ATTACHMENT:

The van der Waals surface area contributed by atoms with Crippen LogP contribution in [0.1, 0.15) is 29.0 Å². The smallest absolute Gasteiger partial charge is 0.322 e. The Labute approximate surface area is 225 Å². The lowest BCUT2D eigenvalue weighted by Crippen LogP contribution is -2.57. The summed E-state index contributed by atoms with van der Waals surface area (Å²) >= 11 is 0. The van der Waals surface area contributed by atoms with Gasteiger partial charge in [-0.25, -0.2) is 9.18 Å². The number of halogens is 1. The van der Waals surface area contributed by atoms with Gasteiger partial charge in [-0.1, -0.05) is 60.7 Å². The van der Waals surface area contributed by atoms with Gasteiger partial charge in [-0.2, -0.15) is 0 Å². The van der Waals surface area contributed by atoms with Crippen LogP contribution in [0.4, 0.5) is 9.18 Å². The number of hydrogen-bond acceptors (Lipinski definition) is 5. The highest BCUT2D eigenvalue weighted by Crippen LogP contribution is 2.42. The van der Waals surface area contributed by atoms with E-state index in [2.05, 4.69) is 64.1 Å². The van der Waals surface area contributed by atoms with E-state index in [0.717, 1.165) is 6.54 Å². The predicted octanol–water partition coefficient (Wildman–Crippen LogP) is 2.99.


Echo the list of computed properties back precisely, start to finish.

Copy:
The van der Waals surface area contributed by atoms with Crippen LogP contribution in [0.1, 0.15) is 29.0 Å². The smallest absolute Gasteiger partial charge is 0.322 e. The Labute approximate surface area is 225 Å². The lowest BCUT2D eigenvalue weighted by Crippen LogP contribution is -2.57. The summed E-state index contributed by atoms with van der Waals surface area (Å²) >= 11 is 0. The van der Waals surface area contributed by atoms with Gasteiger partial charge in [-0.25, -0.2) is 9.18 Å². The number of halogens is 1. The van der Waals surface area contributed by atoms with Gasteiger partial charge in [-0.1, -0.05) is 60.7 Å². The van der Waals surface area contributed by atoms with Gasteiger partial charge in [-0.2, -0.15) is 0 Å². The van der Waals surface area contributed by atoms with Crippen LogP contribution in [0.4, 0.5) is 9.18 Å². The number of hydrogen-bond acceptors (Lipinski definition) is 5. The highest BCUT2D eigenvalue weighted by Crippen LogP contribution is 2.42. The van der Waals surface area contributed by atoms with E-state index in [2.05, 4.69) is 64.1 Å². The van der Waals surface area contributed by atoms with E-state index in [0.717, 1.165) is 6.54 Å². The predicted octanol–water partition coefficient (Wildman–Crippen LogP) is 2.99.